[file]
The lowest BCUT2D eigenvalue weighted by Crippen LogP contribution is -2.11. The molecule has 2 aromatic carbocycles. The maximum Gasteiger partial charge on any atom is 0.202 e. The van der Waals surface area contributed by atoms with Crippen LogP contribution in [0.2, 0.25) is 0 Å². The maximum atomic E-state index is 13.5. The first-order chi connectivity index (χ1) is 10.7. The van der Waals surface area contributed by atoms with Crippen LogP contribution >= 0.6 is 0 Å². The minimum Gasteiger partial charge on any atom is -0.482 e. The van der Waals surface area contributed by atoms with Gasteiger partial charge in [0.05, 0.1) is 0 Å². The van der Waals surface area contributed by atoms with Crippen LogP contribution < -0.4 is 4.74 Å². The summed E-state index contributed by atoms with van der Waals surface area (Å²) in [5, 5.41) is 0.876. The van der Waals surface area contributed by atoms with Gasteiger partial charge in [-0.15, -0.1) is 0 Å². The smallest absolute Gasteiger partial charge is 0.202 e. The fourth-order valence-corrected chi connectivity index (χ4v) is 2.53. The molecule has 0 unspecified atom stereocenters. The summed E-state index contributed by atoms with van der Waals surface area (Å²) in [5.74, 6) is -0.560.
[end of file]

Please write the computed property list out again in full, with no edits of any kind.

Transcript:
The lowest BCUT2D eigenvalue weighted by Crippen LogP contribution is -2.11. The molecule has 2 aromatic carbocycles. The maximum Gasteiger partial charge on any atom is 0.202 e. The van der Waals surface area contributed by atoms with Crippen LogP contribution in [0.2, 0.25) is 0 Å². The maximum atomic E-state index is 13.5. The first-order chi connectivity index (χ1) is 10.7. The van der Waals surface area contributed by atoms with Crippen LogP contribution >= 0.6 is 0 Å². The minimum Gasteiger partial charge on any atom is -0.482 e. The van der Waals surface area contributed by atoms with Gasteiger partial charge in [0.05, 0.1) is 0 Å². The van der Waals surface area contributed by atoms with Crippen LogP contribution < -0.4 is 4.74 Å². The summed E-state index contributed by atoms with van der Waals surface area (Å²) in [5, 5.41) is 0.876. The van der Waals surface area contributed by atoms with Gasteiger partial charge in [-0.15, -0.1) is 0 Å². The smallest absolute Gasteiger partial charge is 0.202 e. The fourth-order valence-corrected chi connectivity index (χ4v) is 2.53. The molecule has 0 unspecified atom stereocenters. The summed E-state index contributed by atoms with van der Waals surface area (Å²) in [5.74, 6) is -0.560.